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Providing Insight
Into Climate Change
Economics
24Articles

The Global Economic Impact of Climate Change on Energy Expenditures

A paper, Lang and Gregory 2019, showed that a 3 °C increase in the global mean surface temperature would reduce USA energy expenditures and increase economic wealth by +0.07% of gross domestic product (GDP), whereas the FUND economic model projects an wealth impact of -0.80% of GDP. This article extends the analysis to global impact and finds a 3 °C increase would reduce global energy costs and increase wealth by +0.05% of gross world product (GWP) using empirical data, while FUND projects a wealth impact of -1.59% of GWP. The total economic impact of a 3 °C increase of global mean temperatures would increase wealth by +0.20% while FUND project -0.68% loss of wealth, assuming an climate sensitivity of 3.0 °C for double CO2. At a realistic ECS of 1.0 °C, the impact of a 2 °C temperature increase (in 2147) using empirical energy data would be +1.07% of GWP. This positive impact of global wealth increased to 1.45% of GWP when including an updated estimate of CO2 fertilization. This study shows that CO2 emissions have a large social benefit, so policies to restrict CO2 emissions are harmful and misguided.



Test of FUND’s Temperature Response to CO2

FUND is a widely cited integrated assessment model used to study the impacts of climate change. The FUND's temperature response to increasing CO2 alone at various equilibrium climate sensitivity values is tested by setting the CO2 increasing at 1% per year to a doubling of CO2 then held constant. At ECS = 1.5 °C the TCR is equal to the ECS, also 1.5 °C! This implies that the oceans are instantaneously in temperature equilibrium with the atmosphere, with no delay. This is physically impossible. The temperature responses to greenhouse gas emissions in FUND with ECS at or below 1.7 °C are much too high. The calculated social and economic impacts are therefore too high.



Climate Sensitivity, Agricultural Productivity and the Social Cost of Carbon in FUND

This paper by Dayaratna, McKtrick & Michaels evaluates the implications of recent empirical findings about CO2 fertilization and climate sensitivity on the social cost of carbon (SCC) in the FUND economic model. New satellite and experimental evidence suggests that the agricultural productivity gains due to CO2 fertilization are at least 30% greater than what is parameterized in the FUND economic model. The equilibrium climate sensitivity (ECS) probability distributions used are from the Lewis & Curry 2018 (L&C) and Christy & McNider 2017 (C&M) empirical studies, which gives ECS best estimates of 1.5 °C and 1.4 °C, respectively. Using a 5% discount rate, the 30% increase of CO2 fertilization and L&C ECS parameters, the FUND model calculates a best estimate SCC in 2020 of 2018US$-4.08/tCO2 and there is a 0.78 probability that SCC is negative.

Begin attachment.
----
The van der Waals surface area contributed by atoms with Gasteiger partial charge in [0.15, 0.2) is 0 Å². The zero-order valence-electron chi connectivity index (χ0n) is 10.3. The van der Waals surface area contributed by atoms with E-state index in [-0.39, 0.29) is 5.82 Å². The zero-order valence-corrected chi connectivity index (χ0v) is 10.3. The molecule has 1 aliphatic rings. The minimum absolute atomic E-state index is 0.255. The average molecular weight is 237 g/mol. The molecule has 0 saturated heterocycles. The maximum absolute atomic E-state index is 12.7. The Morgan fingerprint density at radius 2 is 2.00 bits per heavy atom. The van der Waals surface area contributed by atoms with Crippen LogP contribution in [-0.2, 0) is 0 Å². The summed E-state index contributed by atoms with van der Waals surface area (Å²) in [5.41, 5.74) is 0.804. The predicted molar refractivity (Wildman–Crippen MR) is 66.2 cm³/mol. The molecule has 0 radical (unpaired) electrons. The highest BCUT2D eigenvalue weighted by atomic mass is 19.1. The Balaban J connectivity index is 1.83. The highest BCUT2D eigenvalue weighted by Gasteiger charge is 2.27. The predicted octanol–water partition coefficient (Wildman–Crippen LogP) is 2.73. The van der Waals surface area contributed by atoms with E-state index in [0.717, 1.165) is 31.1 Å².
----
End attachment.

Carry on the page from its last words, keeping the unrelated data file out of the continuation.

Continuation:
European Wind Plus Solar Cost 6 Times Other Electrical Sources

The residential electricity costs of the 28 European Union countries varies from 9.97 to 30.88 Euro cents in 2019. The best fit line of a graph of electricity prices versus installed solar plus wind capacity indicates that the average price with no wind and solar and wind capacity is 12.0 Eurocents/kWh. Germany’s 2019 solar plus wind actual generation was 33.7% of its net electrical generation from all sources. This implies that the solar plus wind electricity costs are 5.7 times that from other sources.



Economic Impact of Energy Consumption Change Caused by Global Warming

This paper by Peter Land and Ken Gregory tests the validity of the FUND model’s energy impact functions. Empirical data of energy expenditure and average temperatures of the US states and census divisions are compared with projections using the energy impact functions with non-temperature drivers held constant at their 2010 values. The empirical data indicates that energy expenditure decreases as temperatures increase, suggesting that global warming may reduce US energy expenditure and thereby have a positive impact on US economic growth. If FUND projections for the non-energy impact sectors are valid, 3 °C of global warming from 2000 would increase global economic growth.




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